Much of Campden BRI’s work is contract analysis for individual food manufacturers. It involves using models and calibrations developed exclusively for clients’ products. They analyze the samples in their laboratories or transport the instruments to client sites to analyze fresh samples. In addition to providing product development information, Campden BRI conducts preliminary trials to evaluate the method’s suitability for inline applications.
Moisture distribution on food products
A typical application of hyperspectral imaging is to measure moisture distributions in products. Moisture distribution is an essential attribute of many food products. It affects texture and conditions favorable for microbial activity.
Moisture can change over shelf life and is therefore associated with product freshness. The moisture distribution is not always uniform, and it is difficult to detect without imaging technology. For example, in baking, it can be used to study the effect of production conditions on the uniformity of final product moisture.
Moisture distribution in bread
Figure 1 below shows moisture distribution in a fresh slice of white bread from a study by Campden BRI. First, a calibration was built, and then this model was applied to actual samples.
The purple and blue color in the image indicates low moisture content, while the yellow and red color indicates high moisture content. It is easy to see that the moisture level increases rapidly towards the center of the bread, while the outer crust has a low moisture level.
Detecting moisture migration in multicomponent products
Hyperspectral imaging can also be applied to detect moisture migration in multicomponent products, which are traditionally more challenging than single-component products.
It is used, for example, to measure changes in moisture distribution over shelf life, which can be essential for products with multiple components of differing water activity, such as a low-moisture product with a high moisture filling.
Qualitative analysis of food composition with hyperspectral imaging
Since hyperspectral imaging provides pixel-by-pixel information on a sample, it is ideal for multicomponent product composition mapping.
Certain qualities like fat, moisture, or crystalline sucrose have clear spectral features in the shortwave infrared (SWIR) range. By calibrating against reference samples, quantitative measurements can be made.
Fully quantitative measurements require the development of separate calibration models for each component to be identified. This is appropriate for applications requiring regular analysis of the same sample type, for example, fat content in mixed meat.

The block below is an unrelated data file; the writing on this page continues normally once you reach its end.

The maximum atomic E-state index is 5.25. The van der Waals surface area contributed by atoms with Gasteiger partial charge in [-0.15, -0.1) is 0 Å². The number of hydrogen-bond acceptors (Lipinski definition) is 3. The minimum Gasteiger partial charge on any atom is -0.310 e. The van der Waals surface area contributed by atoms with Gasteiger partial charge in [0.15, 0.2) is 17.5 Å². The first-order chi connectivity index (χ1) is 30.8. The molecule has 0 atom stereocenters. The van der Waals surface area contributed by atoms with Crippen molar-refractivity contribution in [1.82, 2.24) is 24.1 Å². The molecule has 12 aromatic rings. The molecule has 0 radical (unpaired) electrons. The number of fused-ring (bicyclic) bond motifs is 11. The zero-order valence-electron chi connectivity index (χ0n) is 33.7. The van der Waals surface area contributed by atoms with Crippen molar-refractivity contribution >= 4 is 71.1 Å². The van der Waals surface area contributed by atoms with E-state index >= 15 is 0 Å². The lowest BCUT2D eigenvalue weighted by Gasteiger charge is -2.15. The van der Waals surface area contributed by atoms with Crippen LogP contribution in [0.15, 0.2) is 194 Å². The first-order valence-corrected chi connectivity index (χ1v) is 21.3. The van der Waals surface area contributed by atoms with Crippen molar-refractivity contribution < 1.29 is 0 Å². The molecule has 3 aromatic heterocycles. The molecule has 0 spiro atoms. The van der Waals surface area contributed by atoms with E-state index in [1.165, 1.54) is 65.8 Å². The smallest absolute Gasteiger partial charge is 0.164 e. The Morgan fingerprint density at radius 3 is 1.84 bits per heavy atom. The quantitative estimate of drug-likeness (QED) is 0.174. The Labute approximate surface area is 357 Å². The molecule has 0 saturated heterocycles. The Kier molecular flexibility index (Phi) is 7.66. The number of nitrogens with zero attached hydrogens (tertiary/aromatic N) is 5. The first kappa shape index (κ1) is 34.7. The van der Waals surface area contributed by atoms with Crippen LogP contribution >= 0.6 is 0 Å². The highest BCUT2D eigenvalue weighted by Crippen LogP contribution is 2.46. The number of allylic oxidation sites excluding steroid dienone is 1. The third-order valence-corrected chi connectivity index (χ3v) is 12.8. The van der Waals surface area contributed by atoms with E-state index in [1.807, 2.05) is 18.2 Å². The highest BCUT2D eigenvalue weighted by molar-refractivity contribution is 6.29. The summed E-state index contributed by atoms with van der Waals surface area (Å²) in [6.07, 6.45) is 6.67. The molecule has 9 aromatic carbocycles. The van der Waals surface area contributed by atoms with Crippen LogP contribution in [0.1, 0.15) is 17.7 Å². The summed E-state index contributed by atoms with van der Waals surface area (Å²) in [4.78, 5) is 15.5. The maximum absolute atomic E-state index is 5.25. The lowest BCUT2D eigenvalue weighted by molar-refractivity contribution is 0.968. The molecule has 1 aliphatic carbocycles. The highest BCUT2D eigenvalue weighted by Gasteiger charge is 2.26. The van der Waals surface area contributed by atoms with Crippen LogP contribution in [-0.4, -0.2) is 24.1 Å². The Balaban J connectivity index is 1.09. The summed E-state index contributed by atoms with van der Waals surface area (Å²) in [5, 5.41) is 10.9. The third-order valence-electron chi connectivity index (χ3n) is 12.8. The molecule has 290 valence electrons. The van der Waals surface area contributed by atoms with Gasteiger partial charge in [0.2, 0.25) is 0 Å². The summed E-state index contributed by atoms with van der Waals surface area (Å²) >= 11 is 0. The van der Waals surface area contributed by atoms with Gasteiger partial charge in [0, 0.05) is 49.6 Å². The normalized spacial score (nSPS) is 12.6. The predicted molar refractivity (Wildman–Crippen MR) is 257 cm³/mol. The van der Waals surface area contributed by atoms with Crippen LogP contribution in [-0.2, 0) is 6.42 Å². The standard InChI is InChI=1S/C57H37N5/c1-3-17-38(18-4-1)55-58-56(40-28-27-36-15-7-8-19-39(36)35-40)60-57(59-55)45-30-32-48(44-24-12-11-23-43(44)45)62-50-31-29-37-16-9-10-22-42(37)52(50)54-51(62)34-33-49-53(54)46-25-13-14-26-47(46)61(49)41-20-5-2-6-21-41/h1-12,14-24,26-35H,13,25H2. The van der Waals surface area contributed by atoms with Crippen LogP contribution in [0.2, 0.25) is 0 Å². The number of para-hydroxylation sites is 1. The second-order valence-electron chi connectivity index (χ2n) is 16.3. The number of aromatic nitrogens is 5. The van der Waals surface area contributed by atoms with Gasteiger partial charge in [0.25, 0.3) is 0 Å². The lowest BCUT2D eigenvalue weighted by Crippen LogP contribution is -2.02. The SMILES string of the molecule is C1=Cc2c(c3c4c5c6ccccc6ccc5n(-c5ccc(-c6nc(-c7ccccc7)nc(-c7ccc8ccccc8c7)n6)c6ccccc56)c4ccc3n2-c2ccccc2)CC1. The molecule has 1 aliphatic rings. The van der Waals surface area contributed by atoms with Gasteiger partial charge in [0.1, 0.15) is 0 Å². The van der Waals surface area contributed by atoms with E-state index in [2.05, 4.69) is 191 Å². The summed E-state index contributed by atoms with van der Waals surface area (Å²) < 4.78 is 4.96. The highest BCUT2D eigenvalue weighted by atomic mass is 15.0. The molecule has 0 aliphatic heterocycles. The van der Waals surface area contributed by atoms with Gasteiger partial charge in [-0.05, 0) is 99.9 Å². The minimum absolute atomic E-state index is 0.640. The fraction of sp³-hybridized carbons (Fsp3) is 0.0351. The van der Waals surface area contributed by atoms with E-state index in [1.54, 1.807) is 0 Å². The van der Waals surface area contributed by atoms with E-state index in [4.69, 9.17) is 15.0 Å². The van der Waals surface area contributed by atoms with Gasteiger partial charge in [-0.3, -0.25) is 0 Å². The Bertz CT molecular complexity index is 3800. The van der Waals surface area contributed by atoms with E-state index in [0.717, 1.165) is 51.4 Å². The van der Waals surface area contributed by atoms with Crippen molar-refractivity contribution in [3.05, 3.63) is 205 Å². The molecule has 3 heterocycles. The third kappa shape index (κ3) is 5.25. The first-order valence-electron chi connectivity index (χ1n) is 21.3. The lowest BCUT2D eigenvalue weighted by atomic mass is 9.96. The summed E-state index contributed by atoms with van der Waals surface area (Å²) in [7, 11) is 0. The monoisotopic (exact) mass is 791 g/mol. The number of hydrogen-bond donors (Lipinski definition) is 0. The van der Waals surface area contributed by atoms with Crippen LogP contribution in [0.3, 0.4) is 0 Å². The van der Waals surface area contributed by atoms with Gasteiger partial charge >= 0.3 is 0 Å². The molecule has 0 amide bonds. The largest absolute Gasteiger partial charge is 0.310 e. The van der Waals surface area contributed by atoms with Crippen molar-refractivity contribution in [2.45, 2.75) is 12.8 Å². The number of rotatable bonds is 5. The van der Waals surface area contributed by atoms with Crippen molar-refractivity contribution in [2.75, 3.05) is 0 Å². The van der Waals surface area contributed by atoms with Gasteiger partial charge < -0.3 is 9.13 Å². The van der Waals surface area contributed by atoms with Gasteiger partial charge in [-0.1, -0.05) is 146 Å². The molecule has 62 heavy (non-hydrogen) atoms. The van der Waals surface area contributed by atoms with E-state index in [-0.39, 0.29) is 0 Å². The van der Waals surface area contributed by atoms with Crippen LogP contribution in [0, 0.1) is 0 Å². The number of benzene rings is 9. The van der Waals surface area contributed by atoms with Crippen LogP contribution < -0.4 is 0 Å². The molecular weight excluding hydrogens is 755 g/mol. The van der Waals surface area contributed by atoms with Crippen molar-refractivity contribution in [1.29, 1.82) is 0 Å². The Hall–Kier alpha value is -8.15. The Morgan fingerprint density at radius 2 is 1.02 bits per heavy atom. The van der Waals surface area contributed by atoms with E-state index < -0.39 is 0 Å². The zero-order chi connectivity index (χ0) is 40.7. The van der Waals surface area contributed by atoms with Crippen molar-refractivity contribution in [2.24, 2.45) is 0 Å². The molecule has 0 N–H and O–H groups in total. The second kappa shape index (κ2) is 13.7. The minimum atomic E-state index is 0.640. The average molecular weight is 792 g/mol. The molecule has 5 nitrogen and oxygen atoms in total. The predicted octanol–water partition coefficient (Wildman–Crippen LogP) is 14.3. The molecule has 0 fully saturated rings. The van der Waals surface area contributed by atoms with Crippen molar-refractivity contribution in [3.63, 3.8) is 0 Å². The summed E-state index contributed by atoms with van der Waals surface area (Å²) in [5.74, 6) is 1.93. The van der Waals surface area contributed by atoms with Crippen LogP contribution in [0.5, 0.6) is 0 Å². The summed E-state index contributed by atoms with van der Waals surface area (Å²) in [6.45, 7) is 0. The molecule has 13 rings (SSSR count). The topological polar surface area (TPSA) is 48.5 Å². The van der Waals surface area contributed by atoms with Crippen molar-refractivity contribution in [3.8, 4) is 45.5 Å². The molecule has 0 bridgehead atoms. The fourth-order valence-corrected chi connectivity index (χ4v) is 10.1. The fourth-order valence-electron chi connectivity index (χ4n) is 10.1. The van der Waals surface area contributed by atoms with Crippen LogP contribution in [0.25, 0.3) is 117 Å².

However, useful comparative information can be obtained even without a full calibration for shorter-term applications or where reference samples are unavailable.
Some hyperspectral applications imaging use spectral data to identify and classify features of different compositions in an image. For many food applications, the full benefit of the method is a quantitative hyperspectral analysis to measure the concentration of particular compounds.
This is achieved by creating calibration models based on the comparison of hyperspectral images with reference measurements made by traditional methods for a series of samples.
There are plenty of different algorithms available (Partial Least Squares, Support Vector Machine, and Neural Networks, to name a few) to build these calibration models, which map the desired parameters in the sample to hyperspectral data output.
Different absorbance bands will be significant for calibration modeling depending on what materials or properties one wants to detect. For example, crystalline sucrose has a characteristic absorbance peak at 1435 nanometers. Lipid contains CH2 bonds with absorbance bands at 1724 and 1762 nanometers. OH bonds in water molecules have several SWIR absorbances, including at 1925 nanometers.
In some cases, qualitative assessments can be made using images at these specific wavelengths. However, best results are achieved using multivariate calibrations for a range of wavelengths, including for properties where the relevant choice of absorbance bands is unknown or where there are multiple overlapping bands.
After the calibration model is built, it can be applied to the hyperspectral images of unknown test samples or samples on the production line to map these parameters quickly.
The composition of chocolate bars
Below is an example of a comparative study of commercial chocolate bars. A full calibration would require access to reference samples of each component material type. However, instead of mapping the strength of particular absorbance bands, a useful comparison can be made.
Figure 2 below shows maps of three absorbance bands. A band for CH2 is typically associated with differences in fat content, another is characteristic of the presence of crystalline sucrose. The absorbance band for OH is typically associated with differences in moisture content.
Regions high in fat are shown in red, crystalline sucrose in green, and moisture in blue. Combinations of components are shown as mixed colors.
Nuts are shaded red indicating high-fat content. Caramel appears blue or purple, indicating high moisture content with varying fat content. Chocolate appears in green, yellow, or orange indicating varying combinations of fat and crystalline sucrose. The figure shows how the composition of the different ingredients differs between different commercial products.
A quantitative calibration for these properties could be developed for more detailed analysis for inline inspection.